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The trace fossil, Ophiomorpha nodosa Lundgren, callianasid burrows, and other similar decapod domichnia exhibit petrographically distinct wall structures that are formed by the mandibular activities of the decapods during construction of their tubular domiciles. These decapod burrows are lined with one or two layers of aggregated sand pellets, 1-10 mm in diameter. The pellets, in turn, are composed of radially oriented, 0.025-0.5-mm subspherical masses of sand grains in a fine-grained, organo-clay matrix.
Callianasid decapods live and construct ophiomorphid burrows in a wide range of marine and brackish-water environments, including estuaries, bays, lagoons, tidal pools and creeks, beaches, shallow-littoral deposits, and in sediments at least 1.5 km offshore at depths of at least 12 m. Ophiomorphid burrows of Callianasa major and C. atlanticus average only about 5 burrows/sq m in the high-energy, open-marine shore zones and increase to an average of 20 burrows/sq m in 10 m of water, 1 km offshore. The highest concentrations of actively used ophiomorphid burrows, up to 450/sq m, are in the protected, low-energy, tidal pools of the bay and lagoon shores. Contrary to previous reports, callianasid burrows and their ancient equivalents, Ophiomorpha nodosa Lundgren, are not indicators of the high-energy, open-marine littoral zone.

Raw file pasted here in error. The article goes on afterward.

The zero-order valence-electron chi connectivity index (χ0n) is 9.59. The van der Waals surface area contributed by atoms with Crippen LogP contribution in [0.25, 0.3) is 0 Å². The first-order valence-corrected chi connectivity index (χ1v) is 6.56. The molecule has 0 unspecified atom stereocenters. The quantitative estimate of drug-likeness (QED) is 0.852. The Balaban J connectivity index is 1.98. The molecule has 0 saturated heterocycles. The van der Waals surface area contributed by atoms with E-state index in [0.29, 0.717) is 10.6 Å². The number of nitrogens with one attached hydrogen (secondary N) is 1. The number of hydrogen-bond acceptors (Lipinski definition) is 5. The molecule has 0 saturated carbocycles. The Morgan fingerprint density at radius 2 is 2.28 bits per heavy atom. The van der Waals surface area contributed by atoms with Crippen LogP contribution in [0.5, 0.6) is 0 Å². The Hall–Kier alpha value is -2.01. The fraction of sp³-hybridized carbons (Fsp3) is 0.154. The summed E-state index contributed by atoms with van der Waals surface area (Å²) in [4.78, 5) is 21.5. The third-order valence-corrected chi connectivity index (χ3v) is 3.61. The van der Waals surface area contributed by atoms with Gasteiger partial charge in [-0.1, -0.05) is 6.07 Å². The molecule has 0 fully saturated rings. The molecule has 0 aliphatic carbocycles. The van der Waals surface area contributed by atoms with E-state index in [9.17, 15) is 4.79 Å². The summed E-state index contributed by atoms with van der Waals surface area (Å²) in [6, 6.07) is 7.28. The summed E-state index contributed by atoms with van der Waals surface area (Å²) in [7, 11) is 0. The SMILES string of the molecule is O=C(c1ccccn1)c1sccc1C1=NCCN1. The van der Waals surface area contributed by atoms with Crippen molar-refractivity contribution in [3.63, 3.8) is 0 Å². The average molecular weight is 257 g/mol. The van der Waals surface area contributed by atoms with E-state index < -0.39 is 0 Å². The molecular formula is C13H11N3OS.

Callianasa major and C. atlanticus burrows extend down, vertically, to depths of 4.7 m below the sediment surface, where they branch laterally as interconnected, horizontal gallery systems of wide extent. Identical configurations of Ophiomorpha nodosa Lundgren are present in the Gulf Coastal Plain Mesozoic and Cenozoic sediments.
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